When s is empty, we look at (d>=0 and o==0), which decides whether to return 1 (count this program because it's lexicographically early/equal and the program is valid), or 0 (don't count this program).

Any situtation with o < 0 immediately returns 0, since any programs with this prefix have more ]s than [, and are thus invalid.

The first 20 outputs are:

 1
> 2
< 3
. 4
- 5
, 6
+ 7
[] 8
>> 9
>< 10
>. 11
>- 12
>, 13
>+ 14
<> 15
<< 16
<. 17
<- 18
<, 19
<+ 20


Using the same Hello World example as @TheNumberOne's answer:

>>> f("++++++++[>++++[>++>+++>+++>+<<<<-]>+>+>->>+[<]<-]>>.>---.+++++++..+++.>>.<-.<.+++.------.--------.>>+.>++.")
3465145076881283052460228065290888888678172704871007535700516169748342312215139431629577335423L


# Python 2, 505 (not golfed)

I enjoyed developing this approach, but I may not bother golfing it because it isn't competitive compared with other approaches. I'm posting it for diversity's sake and possible aesthetic interest. It involves recursion and a bit of math.

F={0:1}

def f(n):
if n not in F:
F[n]=6*f(n-1) + sum(f(i)*f(n-2-i) for i in range(n-1))

return F[n]

def h(x):
if x=='': return 0

if len(x)==1: return '+-<>,.'.find(x)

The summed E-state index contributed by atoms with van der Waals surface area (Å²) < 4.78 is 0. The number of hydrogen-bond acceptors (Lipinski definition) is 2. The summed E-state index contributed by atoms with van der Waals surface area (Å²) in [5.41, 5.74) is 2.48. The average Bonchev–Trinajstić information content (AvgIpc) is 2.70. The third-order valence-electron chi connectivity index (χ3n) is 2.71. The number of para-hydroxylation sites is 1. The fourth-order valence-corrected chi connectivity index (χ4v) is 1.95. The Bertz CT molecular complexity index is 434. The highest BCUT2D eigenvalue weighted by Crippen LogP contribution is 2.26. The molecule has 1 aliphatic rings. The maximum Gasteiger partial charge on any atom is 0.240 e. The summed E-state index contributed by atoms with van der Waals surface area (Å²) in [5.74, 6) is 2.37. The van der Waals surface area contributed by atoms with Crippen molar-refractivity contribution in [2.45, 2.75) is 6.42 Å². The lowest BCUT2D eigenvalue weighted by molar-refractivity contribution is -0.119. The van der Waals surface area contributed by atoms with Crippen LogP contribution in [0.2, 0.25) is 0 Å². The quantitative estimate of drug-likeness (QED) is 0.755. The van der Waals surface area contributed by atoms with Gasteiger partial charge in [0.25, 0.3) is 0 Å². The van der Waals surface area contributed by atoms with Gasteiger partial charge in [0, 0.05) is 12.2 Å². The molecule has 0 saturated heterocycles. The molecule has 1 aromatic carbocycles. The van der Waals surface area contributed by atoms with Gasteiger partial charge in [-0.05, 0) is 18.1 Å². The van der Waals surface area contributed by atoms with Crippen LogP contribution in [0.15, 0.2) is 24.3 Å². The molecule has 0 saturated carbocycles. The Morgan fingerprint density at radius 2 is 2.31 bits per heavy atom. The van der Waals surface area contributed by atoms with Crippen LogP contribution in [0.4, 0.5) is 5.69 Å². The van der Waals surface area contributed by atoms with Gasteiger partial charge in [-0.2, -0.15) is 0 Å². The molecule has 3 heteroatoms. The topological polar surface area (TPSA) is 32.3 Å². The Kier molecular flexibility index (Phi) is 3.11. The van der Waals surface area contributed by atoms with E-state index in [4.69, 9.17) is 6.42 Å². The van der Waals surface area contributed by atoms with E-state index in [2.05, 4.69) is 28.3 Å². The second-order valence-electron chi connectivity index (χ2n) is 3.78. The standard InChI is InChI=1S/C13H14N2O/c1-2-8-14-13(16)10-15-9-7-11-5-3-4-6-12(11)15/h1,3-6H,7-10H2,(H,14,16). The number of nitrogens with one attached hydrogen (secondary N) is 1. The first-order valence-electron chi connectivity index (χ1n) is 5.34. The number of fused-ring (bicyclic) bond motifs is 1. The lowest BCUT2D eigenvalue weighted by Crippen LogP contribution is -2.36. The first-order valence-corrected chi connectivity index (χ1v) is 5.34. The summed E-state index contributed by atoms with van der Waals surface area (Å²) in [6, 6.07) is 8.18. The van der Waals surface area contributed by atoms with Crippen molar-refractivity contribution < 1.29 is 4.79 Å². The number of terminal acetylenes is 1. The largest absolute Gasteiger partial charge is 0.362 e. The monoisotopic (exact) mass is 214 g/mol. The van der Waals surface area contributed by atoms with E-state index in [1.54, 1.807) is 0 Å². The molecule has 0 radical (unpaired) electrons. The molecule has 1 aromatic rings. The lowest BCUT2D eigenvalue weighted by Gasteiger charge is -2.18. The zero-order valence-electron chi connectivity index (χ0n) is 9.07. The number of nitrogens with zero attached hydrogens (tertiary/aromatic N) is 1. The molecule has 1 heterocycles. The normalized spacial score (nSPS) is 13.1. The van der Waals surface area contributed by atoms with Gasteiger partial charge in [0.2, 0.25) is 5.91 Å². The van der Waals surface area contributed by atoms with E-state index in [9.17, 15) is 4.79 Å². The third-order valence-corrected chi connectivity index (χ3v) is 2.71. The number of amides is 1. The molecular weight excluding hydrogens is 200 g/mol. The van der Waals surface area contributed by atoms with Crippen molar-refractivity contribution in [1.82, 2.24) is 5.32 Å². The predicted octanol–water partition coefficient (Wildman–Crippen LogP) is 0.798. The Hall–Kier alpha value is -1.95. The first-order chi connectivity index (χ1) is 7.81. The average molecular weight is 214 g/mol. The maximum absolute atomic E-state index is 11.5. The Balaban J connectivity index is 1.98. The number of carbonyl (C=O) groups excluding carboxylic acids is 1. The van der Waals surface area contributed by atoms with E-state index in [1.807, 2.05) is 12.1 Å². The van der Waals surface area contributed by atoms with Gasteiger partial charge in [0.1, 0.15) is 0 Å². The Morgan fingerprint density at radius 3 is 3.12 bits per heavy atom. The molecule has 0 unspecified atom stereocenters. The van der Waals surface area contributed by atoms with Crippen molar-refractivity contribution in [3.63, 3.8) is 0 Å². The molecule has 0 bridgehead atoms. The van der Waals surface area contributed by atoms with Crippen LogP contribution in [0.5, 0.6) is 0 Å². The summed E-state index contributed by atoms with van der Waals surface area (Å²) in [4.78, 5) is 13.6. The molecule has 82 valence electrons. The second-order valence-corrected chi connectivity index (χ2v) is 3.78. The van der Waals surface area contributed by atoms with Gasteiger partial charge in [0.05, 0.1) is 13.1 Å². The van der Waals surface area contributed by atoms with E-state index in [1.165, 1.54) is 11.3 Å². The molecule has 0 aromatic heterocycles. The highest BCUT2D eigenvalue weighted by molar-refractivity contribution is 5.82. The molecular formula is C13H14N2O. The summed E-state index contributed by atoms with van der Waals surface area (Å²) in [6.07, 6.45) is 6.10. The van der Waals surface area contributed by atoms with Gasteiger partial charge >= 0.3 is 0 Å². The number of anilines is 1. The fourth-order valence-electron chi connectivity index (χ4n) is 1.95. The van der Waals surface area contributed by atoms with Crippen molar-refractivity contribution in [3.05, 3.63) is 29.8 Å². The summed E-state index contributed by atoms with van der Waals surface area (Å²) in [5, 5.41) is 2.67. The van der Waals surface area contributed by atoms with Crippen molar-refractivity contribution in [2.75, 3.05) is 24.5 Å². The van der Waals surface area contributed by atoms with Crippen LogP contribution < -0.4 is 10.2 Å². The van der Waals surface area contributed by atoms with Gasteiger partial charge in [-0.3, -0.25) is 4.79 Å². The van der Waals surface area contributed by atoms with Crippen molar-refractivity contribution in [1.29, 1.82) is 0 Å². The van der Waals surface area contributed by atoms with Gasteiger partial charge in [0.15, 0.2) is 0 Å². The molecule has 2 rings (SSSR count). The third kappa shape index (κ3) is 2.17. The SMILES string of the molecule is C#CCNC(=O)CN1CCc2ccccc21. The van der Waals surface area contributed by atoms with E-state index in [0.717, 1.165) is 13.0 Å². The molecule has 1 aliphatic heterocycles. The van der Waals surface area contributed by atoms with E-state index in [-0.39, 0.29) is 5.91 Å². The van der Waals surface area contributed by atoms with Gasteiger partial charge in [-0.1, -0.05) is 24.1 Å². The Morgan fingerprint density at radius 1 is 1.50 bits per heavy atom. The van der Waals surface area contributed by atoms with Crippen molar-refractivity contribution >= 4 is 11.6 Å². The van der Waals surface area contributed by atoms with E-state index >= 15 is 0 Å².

if x[0]!='[':
return h(x[0]) * f(len(x)-1) + h(x[1:])

d=i=1
while d:
if x[i]==']': d-=1
elif x[i]=='[': d+=1
i+=1

a=i-2
b=len(x)-i

return 6*f(a+b+1) + sum(f(i)*f(a+b-i) for i in range(a)) + h(x[1:i-1]) * f(b) + h(x[i:])

def g(x):
return sum(f(i) for i in range(len(x))) + h(x) + 1

print g(raw_input())


The function f(n) counts the number of valid brainfuck programs of length n. h(x) maps programs of length n to [0..f(n)-1], and g(x) is the bijective ranking function in question.

The main idea is that a non-empty program can either start with [ or with one of the 6 non-[] characters. In the former case, we can iterate over the possible locations of the matching ] and recurse on the enclosed part and on the tail (where tail means the substring following the ]). In the latter case, we can recurse on the tail (where tail means drop the first character). This reasoning can be used both for counting and for computing rank.

Shorter programs will always have lower rank than longer programs, and the bracket pattern is a secondary determining factor. The non-[] characters are sorted according to "+-<>,." (which is arbitrary).

For example with n=4 we have these cases:

zxxx
[]xx
[x]x
[xx]


where z stands for non-[] character and x stands for any character, under the restriction that the ] has to match the initial [. Programs are ranked according to that order, and recursively on the x subsections, with the left section prioritised over the right section in the latter cases. The rank calculation is similar to mixed-radix numeral systems, and f is important for computing the current "radix".

This answer is a formal proof for the answer by TheNumberOne, Enumerate valid Brainf**k programs, where it can be a bit hard to understand the fine points why the enumeration is correct. It's nontrivial to understand why there isn't some invalid program that maps to a number not covered by a valid program.